However, Goldman, which oversees more than $500 billion in assets, has taken a short position on the Chinese yuan’s non-deliverable forwards on the expectation that the currency will soften due to China’s slowdown, Wilson said.
Non-deliverable forwards are used by investors to bet on currencies such as the yuan in which the government has strict exchange controls. The Chinese yuan last traded at 6.1316 against the dollar, up 1.5 per cent on the year.
The Chinese government recently removed the floor that previously applied to lending rates China’s financial institutions could offer their customers. It also urged local governments to spend more money to boost growth.
Bill Sung, chief investment officer at Absolute Asia Asset Management in Singapore, said if economic reforms to move China to a more consumer-based economy are successful, “China should emerge stronger over the longer term.”
The firm has temporarily lowered its China weighting, mainly due to the higher volatility arising from expectations that the Federal Reserve will reduce its stimulus program.
So far this year, $3.65 billion has been withdrawn from China equity funds, according to Lipper, a Thomson Reuters company.
The sell-off has driven down China’s Hong Kong-listed H shares. The China Enterprise Index is down 14.7 per cent this year and was last at 9,757.58 points. The index hit a low of 8,640 in late June.
Chinese H shares are currently trading at a P/E ratio of 8.2, not far from their trough of 7.1 hit in the late 1990s and in 2008, according to Societe Generale. Vivek Misra, the firm’s Asia equity strategist in Mumbai, said investors should consider buying H shares when the HSCE index hits the 8,000 level.
“At 8,000, the P/E ratio would be 6.95 in a market where analysts expect earnings per share to grow at a compounded annual rate of 11 per cent the next three years,” Misra said.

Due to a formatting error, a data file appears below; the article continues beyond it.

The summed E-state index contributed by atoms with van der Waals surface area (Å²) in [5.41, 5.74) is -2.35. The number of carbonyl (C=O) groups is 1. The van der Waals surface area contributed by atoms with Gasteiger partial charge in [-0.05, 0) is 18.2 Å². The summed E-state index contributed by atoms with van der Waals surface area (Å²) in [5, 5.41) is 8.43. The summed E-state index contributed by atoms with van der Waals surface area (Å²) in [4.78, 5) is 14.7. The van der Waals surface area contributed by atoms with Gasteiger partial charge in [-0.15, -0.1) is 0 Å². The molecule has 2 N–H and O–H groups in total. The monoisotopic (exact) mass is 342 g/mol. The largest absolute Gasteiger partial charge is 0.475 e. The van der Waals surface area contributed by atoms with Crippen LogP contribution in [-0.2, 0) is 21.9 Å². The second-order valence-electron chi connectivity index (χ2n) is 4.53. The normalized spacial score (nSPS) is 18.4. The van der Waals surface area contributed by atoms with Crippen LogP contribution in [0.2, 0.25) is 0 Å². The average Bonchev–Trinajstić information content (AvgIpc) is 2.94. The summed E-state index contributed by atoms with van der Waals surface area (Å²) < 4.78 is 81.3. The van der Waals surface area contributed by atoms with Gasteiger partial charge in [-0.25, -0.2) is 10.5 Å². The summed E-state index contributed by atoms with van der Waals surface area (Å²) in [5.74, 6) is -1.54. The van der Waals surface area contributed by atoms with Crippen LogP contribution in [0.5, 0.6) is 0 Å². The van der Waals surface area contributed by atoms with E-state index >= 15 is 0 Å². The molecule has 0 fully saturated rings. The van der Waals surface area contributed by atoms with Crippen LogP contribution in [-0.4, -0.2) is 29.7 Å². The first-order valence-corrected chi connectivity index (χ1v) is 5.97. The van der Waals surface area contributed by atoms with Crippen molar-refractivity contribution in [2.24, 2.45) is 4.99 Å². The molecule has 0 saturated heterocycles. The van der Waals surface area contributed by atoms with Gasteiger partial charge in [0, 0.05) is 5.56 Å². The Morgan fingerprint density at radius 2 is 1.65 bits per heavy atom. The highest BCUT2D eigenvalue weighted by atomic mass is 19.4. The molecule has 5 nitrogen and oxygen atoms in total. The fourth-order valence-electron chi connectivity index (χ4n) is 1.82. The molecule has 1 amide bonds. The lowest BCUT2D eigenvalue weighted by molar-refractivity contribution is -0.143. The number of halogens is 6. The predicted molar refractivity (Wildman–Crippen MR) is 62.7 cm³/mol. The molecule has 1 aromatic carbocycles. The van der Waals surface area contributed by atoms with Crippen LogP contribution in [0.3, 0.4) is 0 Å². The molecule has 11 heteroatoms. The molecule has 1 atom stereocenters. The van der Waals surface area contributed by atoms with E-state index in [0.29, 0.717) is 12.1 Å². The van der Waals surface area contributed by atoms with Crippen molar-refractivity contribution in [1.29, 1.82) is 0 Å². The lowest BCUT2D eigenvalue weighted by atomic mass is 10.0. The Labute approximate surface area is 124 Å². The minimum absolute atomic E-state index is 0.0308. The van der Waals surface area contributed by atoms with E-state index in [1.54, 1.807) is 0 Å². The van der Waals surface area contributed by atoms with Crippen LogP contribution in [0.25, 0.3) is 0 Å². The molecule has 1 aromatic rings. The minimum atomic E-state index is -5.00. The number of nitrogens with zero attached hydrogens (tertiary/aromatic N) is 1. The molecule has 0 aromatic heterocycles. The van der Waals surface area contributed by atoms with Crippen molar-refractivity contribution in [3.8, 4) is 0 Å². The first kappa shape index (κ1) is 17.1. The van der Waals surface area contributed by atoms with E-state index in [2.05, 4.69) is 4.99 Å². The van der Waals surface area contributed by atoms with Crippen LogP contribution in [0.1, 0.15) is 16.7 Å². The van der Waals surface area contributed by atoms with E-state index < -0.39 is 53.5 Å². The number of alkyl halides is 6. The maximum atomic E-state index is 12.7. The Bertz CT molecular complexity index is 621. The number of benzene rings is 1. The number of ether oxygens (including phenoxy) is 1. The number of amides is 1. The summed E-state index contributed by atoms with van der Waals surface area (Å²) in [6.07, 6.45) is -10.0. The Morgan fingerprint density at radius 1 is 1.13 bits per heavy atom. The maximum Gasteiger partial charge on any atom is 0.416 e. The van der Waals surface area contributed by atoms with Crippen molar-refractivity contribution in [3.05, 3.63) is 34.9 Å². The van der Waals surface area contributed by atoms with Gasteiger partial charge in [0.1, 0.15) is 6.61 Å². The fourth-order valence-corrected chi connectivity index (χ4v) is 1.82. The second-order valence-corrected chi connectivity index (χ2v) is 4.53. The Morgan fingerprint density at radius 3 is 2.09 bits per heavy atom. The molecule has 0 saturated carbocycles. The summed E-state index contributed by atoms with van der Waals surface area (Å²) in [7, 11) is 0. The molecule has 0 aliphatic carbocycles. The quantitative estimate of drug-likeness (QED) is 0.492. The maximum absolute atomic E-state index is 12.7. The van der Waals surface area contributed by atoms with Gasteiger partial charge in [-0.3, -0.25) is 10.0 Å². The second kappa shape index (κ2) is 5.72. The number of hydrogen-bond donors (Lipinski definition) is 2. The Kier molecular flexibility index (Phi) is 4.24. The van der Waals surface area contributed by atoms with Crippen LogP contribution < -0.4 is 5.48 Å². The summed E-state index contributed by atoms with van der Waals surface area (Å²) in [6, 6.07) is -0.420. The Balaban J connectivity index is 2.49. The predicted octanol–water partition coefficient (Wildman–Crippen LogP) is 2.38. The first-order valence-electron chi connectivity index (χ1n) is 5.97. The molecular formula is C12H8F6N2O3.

There are bargains as well, with the Chinese materials and financials sectors oversold by about 25 per cent and 9 per cent, respectively, Bank of America Merrill Lynch data show.
Investors such as Aberdeen Asset Management in Aberdeen, Scotland, which has more than $300 billion under management, remain cautious on China due to lower corporate profits and tighter credit policies. The firm is using investments in Hong Kong as a way of remaining exposed to the economy, but with some protection.
Hong Kong is not immune to China’s downturn, although the Hang Seng Index has only lost 3.3 per cent this year.
Nicholas Yeo, Aberdeen’s head of China and Hong Kong equities, said companies in Hong Kong have stronger balance sheets and are more resilient during downturns “compared to the relatively young and inexperienced mainland Chinese companies.”
Aberdeen invests 70 per cent of its China fund in Hong Kong and 30 per cent in China. For the year until July 25, Aberdeen’s Greater China Fund was down 10.5 per cent.
Over the longer term, however, Yeo was not too worried about China, saying, “Slower growth is a necessary precondition for a clean-up of the financial system ... and the state’s financial resources are considerable and can deal with the problem.”